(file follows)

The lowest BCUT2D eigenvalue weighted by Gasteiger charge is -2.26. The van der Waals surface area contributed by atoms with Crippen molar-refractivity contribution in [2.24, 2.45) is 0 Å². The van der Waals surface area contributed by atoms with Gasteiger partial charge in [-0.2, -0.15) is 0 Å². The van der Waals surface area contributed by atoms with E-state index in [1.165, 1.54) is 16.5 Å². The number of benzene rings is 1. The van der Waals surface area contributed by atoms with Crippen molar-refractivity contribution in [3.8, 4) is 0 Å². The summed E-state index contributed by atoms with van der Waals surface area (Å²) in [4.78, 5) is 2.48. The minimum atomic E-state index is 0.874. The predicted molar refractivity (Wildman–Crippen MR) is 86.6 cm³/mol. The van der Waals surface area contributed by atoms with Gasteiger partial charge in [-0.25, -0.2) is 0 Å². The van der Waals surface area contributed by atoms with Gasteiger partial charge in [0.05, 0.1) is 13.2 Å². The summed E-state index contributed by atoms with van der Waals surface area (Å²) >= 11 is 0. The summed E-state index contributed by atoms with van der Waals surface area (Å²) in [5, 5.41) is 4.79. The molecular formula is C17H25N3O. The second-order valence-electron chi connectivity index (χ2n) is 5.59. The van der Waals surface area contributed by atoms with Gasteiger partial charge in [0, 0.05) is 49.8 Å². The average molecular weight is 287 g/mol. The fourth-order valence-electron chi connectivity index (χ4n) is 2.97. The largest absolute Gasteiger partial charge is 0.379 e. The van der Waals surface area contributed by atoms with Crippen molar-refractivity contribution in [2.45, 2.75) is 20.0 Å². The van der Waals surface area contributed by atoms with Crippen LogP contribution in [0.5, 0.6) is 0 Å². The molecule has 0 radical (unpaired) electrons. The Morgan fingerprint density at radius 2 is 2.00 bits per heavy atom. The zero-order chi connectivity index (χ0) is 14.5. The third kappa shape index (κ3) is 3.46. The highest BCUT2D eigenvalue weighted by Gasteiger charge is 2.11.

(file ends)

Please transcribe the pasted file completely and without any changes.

The lowest BCUT2D eigenvalue weighted by Gasteiger charge is -2.26. The van der Waals surface area contributed by atoms with Crippen molar-refractivity contribution in [2.24, 2.45) is 0 Å². The van der Waals surface area contributed by atoms with Gasteiger partial charge in [-0.2, -0.15) is 0 Å². The van der Waals surface area contributed by atoms with E-state index in [1.165, 1.54) is 16.5 Å². The number of benzene rings is 1. The van der Waals surface area contributed by atoms with Crippen molar-refractivity contribution in [3.8, 4) is 0 Å². The summed E-state index contributed by atoms with van der Waals surface area (Å²) in [4.78, 5) is 2.48. The minimum atomic E-state index is 0.874. The predicted molar refractivity (Wildman–Crippen MR) is 86.6 cm³/mol. The van der Waals surface area contributed by atoms with Gasteiger partial charge in [-0.25, -0.2) is 0 Å². The van der Waals surface area contributed by atoms with Gasteiger partial charge in [0.05, 0.1) is 13.2 Å². The summed E-state index contributed by atoms with van der Waals surface area (Å²) >= 11 is 0. The summed E-state index contributed by atoms with van der Waals surface area (Å²) in [5, 5.41) is 4.79. The molecular formula is C17H25N3O. The second-order valence-electron chi connectivity index (χ2n) is 5.59. The van der Waals surface area contributed by atoms with Gasteiger partial charge in [0, 0.05) is 49.8 Å². The average molecular weight is 287 g/mol. The fourth-order valence-electron chi connectivity index (χ4n) is 2.97. The largest absolute Gasteiger partial charge is 0.379 e. The van der Waals surface area contributed by atoms with Crippen molar-refractivity contribution in [2.45, 2.75) is 20.0 Å². The van der Waals surface area contributed by atoms with Crippen LogP contribution in [0.5, 0.6) is 0 Å². The molecule has 0 radical (unpaired) electrons. The Morgan fingerprint density at radius 2 is 2.00 bits per heavy atom. The zero-order chi connectivity index (χ0) is 14.5. The third kappa shape index (κ3) is 3.46. The highest BCUT2D eigenvalue weighted by Gasteiger charge is 2.11.